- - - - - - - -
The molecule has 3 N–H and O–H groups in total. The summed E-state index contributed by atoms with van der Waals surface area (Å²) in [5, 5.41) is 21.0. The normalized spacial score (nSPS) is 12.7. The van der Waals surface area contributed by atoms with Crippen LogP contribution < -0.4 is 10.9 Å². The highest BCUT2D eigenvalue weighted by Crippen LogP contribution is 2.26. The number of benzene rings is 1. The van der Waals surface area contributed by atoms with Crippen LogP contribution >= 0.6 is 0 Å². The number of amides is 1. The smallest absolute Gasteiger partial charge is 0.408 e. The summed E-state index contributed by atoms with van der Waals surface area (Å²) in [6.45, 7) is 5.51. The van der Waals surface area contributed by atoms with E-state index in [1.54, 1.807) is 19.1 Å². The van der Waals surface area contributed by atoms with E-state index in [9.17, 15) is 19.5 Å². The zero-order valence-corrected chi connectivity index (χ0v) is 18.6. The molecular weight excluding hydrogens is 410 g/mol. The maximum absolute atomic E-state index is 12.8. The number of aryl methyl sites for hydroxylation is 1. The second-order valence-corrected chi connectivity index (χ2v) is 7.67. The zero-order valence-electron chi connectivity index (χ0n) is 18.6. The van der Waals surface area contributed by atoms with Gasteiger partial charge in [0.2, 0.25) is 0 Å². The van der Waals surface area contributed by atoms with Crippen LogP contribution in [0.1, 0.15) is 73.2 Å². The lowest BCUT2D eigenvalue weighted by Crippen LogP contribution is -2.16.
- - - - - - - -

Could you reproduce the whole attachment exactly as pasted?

The molecule has 3 N–H and O–H groups in total. The summed E-state index contributed by atoms with van der Waals surface area (Å²) in [5, 5.41) is 21.0. The normalized spacial score (nSPS) is 12.7. The van der Waals surface area contributed by atoms with Crippen LogP contribution < -0.4 is 10.9 Å². The highest BCUT2D eigenvalue weighted by Crippen LogP contribution is 2.26. The number of benzene rings is 1. The van der Waals surface area contributed by atoms with Crippen LogP contribution >= 0.6 is 0 Å². The number of amides is 1. The smallest absolute Gasteiger partial charge is 0.408 e. The summed E-state index contributed by atoms with van der Waals surface area (Å²) in [6.45, 7) is 5.51. The van der Waals surface area contributed by atoms with E-state index in [1.54, 1.807) is 19.1 Å². The van der Waals surface area contributed by atoms with E-state index in [9.17, 15) is 19.5 Å². The zero-order valence-corrected chi connectivity index (χ0v) is 18.6. The molecular weight excluding hydrogens is 410 g/mol. The maximum absolute atomic E-state index is 12.8. The number of aryl methyl sites for hydroxylation is 1. The second-order valence-corrected chi connectivity index (χ2v) is 7.67. The zero-order valence-electron chi connectivity index (χ0n) is 18.6. The van der Waals surface area contributed by atoms with Gasteiger partial charge in [0.2, 0.25) is 0 Å². The van der Waals surface area contributed by atoms with Crippen LogP contribution in [0.1, 0.15) is 73.2 Å². The lowest BCUT2D eigenvalue weighted by Crippen LogP contribution is -2.16.